On time, every time

  • Published
  • By Jaimi Upthegrove
The Air Force Reserve Command has initiated a beta test of the Reserve Travel System at five U.S. locations to help reduce the time it takes for some traditional reservists to get their travel vouchers processed and paid.

The test is a response to repeated requests from reservist assigned to units on active duty bases who are voicing concerns of having to redo travel vouchers and waiting an inordinate amount of time for payment.

There were times last year where only 7 percent of travel vouchers submitted by reservists on active-duty bases were paid within 10 business days through RTS according to Jeffrey Pennington, director of the Headquarters AFRC staff here.

He said the AFRC Directorate of Financial Management and the Air Force Financial Service Center staff have teamed up to make significant improvements in that success rate, but he has higher hopes for getting more members paid in a timely manner.

The beta test is happening at:
-- 908th Airlift Wing, Maxwell Air Force Base, Alabama,
-- 403rd Wing, Keesler AFB, Mississippi
-- 512th Airlift Wing, Dover AFB, Delaware
-- 446th Airlift Wing, Joint Base Lewis-McChord, Washington
-- 442nd Fighter Wing, Whiteman AFB, Missouri

Currently, unit reservists fill out their RTS vouchers and take them to the host unit finance office, where the voucher is reviewed and manually entered into another system and sent to the Air Force Financial Service Center at Ellsworth Air Force Base, South Dakota.

From there, workers at Ellsworth audit the vouchers. If everything is OK, the vouchers are submitted to the Defense Finance Accounting System for payment. If there is a problem, the vouchers are sent back to the reservists for corrections.

“Traditional reservists might not see that they need to make that correction for at least a month due to the nature of their military commitment,” Pennington said. “That’s too long to be without that pay.”

Pennington said without travel reimbursement, many reservists can’t pay the balance on their government travel cards. If they have an unpaid balance on their travel cards for too long, he said, they can’t travel for the military until that’s settled.

The beta test models what has been effective at Reserve host units. Reservists take their vouchers to their unit’s finance office for review. The finance office is able to make on-the-spot corrections and enter the information into the system.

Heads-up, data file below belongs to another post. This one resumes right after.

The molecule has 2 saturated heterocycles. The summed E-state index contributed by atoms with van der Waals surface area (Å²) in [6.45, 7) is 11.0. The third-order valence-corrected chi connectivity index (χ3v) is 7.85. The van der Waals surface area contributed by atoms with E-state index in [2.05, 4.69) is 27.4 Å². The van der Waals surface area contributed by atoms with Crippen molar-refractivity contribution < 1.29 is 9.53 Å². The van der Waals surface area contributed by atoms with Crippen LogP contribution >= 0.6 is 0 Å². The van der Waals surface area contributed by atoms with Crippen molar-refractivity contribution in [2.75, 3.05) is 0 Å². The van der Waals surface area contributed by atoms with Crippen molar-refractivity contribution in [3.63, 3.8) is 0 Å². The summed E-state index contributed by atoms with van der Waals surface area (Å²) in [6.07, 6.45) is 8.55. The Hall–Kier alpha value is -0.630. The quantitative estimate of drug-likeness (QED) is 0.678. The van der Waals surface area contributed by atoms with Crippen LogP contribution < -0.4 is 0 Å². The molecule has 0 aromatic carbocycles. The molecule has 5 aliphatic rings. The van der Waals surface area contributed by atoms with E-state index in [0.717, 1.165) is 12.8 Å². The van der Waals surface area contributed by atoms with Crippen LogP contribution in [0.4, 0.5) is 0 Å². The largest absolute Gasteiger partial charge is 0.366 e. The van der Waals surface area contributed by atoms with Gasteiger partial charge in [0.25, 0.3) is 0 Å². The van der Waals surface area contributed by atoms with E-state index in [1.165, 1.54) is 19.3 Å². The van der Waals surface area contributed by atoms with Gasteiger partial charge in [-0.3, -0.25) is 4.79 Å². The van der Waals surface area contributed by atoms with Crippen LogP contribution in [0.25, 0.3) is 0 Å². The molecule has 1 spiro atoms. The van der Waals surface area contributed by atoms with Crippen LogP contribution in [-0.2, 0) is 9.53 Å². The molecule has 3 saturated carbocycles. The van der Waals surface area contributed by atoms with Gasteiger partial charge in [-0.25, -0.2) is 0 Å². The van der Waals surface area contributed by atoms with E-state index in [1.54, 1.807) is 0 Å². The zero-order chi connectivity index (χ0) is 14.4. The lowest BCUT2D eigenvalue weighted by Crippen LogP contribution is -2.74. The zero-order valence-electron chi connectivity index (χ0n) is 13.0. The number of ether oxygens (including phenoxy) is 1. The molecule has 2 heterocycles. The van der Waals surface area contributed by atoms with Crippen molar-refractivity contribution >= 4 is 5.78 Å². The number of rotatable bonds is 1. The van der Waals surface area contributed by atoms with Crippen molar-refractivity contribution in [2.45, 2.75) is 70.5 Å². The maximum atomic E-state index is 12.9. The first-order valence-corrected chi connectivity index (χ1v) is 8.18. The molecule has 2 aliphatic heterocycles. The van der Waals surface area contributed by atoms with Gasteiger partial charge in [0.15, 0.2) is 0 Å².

From there, the unit audits the voucher and submits to the host base finance office for payment through DFAS.

“The reserve unit can’t do the disbursement themselves because disbursing authorities are limited regionally,” Pennington said. “But this will give the unit more ownership over the pay of their members.”

Ownership is a key factor in customer satisfaction, according to Debbie Smith, budget analyst for the 908th AW.

“It’s comforting knowing someone who is working it out,” Smith said. “Plus, it can get frustrating for us being the middleman and not being able to help, so there’s a lot of excitement around the office for this test.”

Pennington said getting paid for travel has been a top complaint among reservists, and he is happy to finally have a plan to fix this issue.

The unit finance offices have a lot to learn to take on their new role.

“We have some good help out here right now teaching us, but there’s a big learning curve,” Smith said. “We’re all on board and ready for the challenge.”

Smith said that since unit finance people attend weekly staff meetings with their commander, they will be held to a higher standard when it comes to reservists getting paid on time.

“The test and the new system will be a seamless transition for the members,” she said. “Most won’t even know there’s been a change. They’ll just be excited when they get paid faster.”

Pennington said Reserve officials will review the test results and continue looking into ways to improve the process of paying travel vouchers and increase the focus on Defense Travel System issues in the near future.

“We’d like to see 100 percent settled within 10 business days,” he said. “Across the board, our members deserve to be paid on time, every time.”